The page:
in a school year as students in well-off communities."

      *Neuman, S.B. & D.C. Celano. 2012. "Giving Our Children a Fighting
      Chance; Poverty, Literacy, and the Development of Information
      Capital," Teachers College Press, publisher's information at
      <http://bit.ly/ZVCsil>. Amazon.com information at
      <http://amzn.to/VVml0G>, note the searchable "Look Inside" feature.
      The publisher states: "This is a compelling, eye-opening portrait of
      two communities in Philadelphia with drastically different economic
      resources. Over the course of their 10-year investigation, the
      authors of this important new work came to understand that this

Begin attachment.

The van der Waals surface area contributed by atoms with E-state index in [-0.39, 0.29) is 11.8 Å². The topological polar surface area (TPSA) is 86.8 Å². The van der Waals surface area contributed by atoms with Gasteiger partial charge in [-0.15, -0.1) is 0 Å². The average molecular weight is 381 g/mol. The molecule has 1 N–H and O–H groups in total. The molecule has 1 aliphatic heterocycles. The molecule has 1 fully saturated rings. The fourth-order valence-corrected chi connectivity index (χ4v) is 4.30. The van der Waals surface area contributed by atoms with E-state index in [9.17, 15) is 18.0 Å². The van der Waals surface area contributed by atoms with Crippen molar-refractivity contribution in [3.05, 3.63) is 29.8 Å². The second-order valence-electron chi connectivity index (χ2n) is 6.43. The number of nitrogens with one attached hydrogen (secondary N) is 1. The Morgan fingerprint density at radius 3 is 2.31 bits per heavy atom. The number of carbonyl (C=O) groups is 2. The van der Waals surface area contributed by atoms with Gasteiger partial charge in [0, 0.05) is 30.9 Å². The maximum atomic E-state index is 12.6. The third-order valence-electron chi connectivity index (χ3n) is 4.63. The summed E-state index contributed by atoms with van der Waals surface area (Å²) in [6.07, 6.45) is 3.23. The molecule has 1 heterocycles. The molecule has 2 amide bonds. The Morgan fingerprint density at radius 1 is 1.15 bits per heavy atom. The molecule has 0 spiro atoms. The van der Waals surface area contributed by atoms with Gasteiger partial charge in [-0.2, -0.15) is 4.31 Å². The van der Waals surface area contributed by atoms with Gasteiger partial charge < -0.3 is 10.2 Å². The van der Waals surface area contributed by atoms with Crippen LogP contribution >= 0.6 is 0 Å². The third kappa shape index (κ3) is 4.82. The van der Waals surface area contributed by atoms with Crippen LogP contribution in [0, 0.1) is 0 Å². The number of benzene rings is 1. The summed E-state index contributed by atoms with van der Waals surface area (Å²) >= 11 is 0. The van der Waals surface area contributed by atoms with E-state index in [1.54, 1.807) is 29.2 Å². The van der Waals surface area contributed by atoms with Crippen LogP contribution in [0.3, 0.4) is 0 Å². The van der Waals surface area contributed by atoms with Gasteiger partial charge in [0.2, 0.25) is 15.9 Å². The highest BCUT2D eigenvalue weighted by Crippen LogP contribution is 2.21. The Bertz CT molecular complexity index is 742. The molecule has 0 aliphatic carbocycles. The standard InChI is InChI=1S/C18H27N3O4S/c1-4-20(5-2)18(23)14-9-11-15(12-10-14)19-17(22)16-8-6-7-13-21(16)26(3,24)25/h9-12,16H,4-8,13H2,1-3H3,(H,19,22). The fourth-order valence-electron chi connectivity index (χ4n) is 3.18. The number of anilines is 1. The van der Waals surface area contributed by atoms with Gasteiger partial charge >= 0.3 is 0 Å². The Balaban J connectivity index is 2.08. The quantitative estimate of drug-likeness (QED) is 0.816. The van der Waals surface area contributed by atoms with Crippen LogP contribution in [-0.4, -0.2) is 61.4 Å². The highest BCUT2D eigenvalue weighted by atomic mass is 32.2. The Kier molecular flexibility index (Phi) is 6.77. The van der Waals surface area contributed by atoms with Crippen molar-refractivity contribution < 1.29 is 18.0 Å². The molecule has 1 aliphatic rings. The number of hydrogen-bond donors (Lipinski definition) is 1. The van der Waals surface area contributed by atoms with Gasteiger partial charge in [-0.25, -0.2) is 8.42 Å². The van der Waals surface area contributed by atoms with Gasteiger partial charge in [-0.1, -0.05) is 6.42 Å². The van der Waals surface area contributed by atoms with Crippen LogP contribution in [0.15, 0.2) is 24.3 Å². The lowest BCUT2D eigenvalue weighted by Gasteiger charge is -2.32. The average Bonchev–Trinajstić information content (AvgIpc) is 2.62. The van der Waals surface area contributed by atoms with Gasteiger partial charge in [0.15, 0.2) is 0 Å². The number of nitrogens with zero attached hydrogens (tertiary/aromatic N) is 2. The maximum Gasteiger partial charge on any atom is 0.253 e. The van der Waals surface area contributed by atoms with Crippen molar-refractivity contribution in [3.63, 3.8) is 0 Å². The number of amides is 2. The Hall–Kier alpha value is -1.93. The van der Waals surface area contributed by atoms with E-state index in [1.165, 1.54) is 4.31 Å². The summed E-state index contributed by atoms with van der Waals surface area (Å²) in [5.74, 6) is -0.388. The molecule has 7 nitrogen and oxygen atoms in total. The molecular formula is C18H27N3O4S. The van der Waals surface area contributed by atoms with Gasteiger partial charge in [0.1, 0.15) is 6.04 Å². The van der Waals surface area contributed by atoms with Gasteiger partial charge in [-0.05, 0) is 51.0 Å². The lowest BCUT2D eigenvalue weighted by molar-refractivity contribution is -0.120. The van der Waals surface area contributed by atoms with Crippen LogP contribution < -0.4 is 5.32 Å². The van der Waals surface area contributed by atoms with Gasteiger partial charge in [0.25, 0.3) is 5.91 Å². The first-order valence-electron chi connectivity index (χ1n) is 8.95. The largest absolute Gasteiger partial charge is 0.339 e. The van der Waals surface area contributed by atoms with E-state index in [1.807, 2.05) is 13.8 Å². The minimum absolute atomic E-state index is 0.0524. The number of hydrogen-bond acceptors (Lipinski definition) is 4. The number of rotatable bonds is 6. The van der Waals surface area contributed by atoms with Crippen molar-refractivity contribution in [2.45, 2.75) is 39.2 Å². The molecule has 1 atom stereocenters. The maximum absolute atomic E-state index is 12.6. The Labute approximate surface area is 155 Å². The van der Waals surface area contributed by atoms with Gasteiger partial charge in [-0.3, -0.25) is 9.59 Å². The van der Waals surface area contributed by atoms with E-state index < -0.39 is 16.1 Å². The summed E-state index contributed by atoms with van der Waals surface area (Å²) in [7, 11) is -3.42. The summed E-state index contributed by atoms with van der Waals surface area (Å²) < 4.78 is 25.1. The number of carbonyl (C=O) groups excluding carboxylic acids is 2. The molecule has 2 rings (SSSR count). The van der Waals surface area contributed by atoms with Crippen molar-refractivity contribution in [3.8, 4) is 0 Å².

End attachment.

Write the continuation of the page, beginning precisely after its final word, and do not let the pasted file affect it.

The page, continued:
disparity between affluence and poverty has created a *knowledge gap*
      - far more important than mere achievement scores - with serious
      implications for students' economic prosperity and social mobility.
      At the heart of this knowledge gap is the limited ability of students
      from poor communities to develop *information capital.* This moving
      book takes you into the communities in question to meet the students
      and their families, and by doing so provides powerful insights into
      the role that literacy can play in giving low-income students a
      fighting chance."

      Ravitch, D. 2013. "Why I Cannot Support the Common Core Standards,"
      Diane Ravitch's blog 26 Feb., online at <http://bit.ly/XGpEpK>.